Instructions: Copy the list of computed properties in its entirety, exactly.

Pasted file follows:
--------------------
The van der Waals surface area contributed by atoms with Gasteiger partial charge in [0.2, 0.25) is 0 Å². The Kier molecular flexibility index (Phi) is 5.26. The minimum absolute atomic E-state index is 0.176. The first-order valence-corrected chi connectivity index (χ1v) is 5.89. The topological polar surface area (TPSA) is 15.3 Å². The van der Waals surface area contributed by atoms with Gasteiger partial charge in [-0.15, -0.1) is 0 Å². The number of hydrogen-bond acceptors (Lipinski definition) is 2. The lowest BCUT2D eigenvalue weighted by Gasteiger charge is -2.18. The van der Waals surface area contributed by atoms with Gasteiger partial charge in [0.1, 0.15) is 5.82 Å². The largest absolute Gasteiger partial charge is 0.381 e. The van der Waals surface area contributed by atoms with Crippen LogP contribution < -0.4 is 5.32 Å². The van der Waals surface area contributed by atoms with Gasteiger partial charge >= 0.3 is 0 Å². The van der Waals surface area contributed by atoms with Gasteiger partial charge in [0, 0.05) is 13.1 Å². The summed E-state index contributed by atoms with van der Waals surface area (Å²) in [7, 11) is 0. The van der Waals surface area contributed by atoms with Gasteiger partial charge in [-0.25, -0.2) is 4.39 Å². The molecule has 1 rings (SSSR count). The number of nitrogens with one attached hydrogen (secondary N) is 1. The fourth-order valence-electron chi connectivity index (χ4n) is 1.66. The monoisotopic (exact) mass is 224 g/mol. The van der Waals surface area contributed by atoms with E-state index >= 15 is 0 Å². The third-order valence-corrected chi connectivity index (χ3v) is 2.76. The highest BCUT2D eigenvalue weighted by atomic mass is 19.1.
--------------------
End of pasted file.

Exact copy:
The van der Waals surface area contributed by atoms with Gasteiger partial charge in [0.2, 0.25) is 0 Å². The Kier molecular flexibility index (Phi) is 5.26. The minimum absolute atomic E-state index is 0.176. The first-order valence-corrected chi connectivity index (χ1v) is 5.89. The topological polar surface area (TPSA) is 15.3 Å². The van der Waals surface area contributed by atoms with Gasteiger partial charge in [-0.15, -0.1) is 0 Å². The number of hydrogen-bond acceptors (Lipinski definition) is 2. The lowest BCUT2D eigenvalue weighted by Gasteiger charge is -2.18. The van der Waals surface area contributed by atoms with Gasteiger partial charge in [0.1, 0.15) is 5.82 Å². The largest absolute Gasteiger partial charge is 0.381 e. The van der Waals surface area contributed by atoms with Crippen LogP contribution < -0.4 is 5.32 Å². The van der Waals surface area contributed by atoms with Gasteiger partial charge >= 0.3 is 0 Å². The van der Waals surface area contributed by atoms with Gasteiger partial charge in [0, 0.05) is 13.1 Å². The summed E-state index contributed by atoms with van der Waals surface area (Å²) in [7, 11) is 0. The van der Waals surface area contributed by atoms with Gasteiger partial charge in [-0.25, -0.2) is 4.39 Å². The molecule has 1 rings (SSSR count). The number of nitrogens with one attached hydrogen (secondary N) is 1. The fourth-order valence-electron chi connectivity index (χ4n) is 1.66. The monoisotopic (exact) mass is 224 g/mol. The van der Waals surface area contributed by atoms with E-state index >= 15 is 0 Å². The third-order valence-corrected chi connectivity index (χ3v) is 2.76. The highest BCUT2D eigenvalue weighted by atomic mass is 19.1.